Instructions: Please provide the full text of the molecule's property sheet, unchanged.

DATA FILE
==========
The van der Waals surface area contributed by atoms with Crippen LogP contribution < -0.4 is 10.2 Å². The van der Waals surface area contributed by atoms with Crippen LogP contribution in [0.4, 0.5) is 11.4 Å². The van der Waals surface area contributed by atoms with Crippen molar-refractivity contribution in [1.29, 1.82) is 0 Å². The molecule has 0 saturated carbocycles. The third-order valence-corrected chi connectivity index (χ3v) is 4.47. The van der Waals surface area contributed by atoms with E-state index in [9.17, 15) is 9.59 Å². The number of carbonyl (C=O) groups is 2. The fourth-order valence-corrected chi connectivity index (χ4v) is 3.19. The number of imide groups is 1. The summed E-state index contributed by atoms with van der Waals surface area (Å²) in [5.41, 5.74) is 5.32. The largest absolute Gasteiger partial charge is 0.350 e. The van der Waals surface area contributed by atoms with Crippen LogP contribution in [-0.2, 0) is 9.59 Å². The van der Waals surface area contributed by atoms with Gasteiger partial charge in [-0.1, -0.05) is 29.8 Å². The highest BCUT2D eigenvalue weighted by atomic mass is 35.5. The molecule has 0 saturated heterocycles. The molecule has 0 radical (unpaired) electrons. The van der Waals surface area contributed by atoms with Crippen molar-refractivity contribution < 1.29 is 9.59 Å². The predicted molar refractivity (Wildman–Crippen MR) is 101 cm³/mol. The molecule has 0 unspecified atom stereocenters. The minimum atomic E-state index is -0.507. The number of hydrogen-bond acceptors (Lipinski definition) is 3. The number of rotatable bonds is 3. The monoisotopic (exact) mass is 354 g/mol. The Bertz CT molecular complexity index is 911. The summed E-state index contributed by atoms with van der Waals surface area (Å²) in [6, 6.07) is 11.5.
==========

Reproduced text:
The van der Waals surface area contributed by atoms with Crippen LogP contribution < -0.4 is 10.2 Å². The van der Waals surface area contributed by atoms with Crippen LogP contribution in [0.4, 0.5) is 11.4 Å². The van der Waals surface area contributed by atoms with Crippen molar-refractivity contribution in [1.29, 1.82) is 0 Å². The molecule has 0 saturated carbocycles. The third-order valence-corrected chi connectivity index (χ3v) is 4.47. The van der Waals surface area contributed by atoms with E-state index in [9.17, 15) is 9.59 Å². The number of carbonyl (C=O) groups is 2. The fourth-order valence-corrected chi connectivity index (χ4v) is 3.19. The number of imide groups is 1. The summed E-state index contributed by atoms with van der Waals surface area (Å²) in [5.41, 5.74) is 5.32. The largest absolute Gasteiger partial charge is 0.350 e. The van der Waals surface area contributed by atoms with Crippen LogP contribution in [-0.2, 0) is 9.59 Å². The van der Waals surface area contributed by atoms with Gasteiger partial charge in [-0.1, -0.05) is 29.8 Å². The highest BCUT2D eigenvalue weighted by atomic mass is 35.5. The molecule has 0 saturated heterocycles. The molecule has 0 radical (unpaired) electrons. The van der Waals surface area contributed by atoms with Crippen molar-refractivity contribution < 1.29 is 9.59 Å². The predicted molar refractivity (Wildman–Crippen MR) is 101 cm³/mol. The molecule has 0 unspecified atom stereocenters. The minimum atomic E-state index is -0.507. The number of hydrogen-bond acceptors (Lipinski definition) is 3. The number of rotatable bonds is 3. The monoisotopic (exact) mass is 354 g/mol. The Bertz CT molecular complexity index is 911. The summed E-state index contributed by atoms with van der Waals surface area (Å²) in [6, 6.07) is 11.5.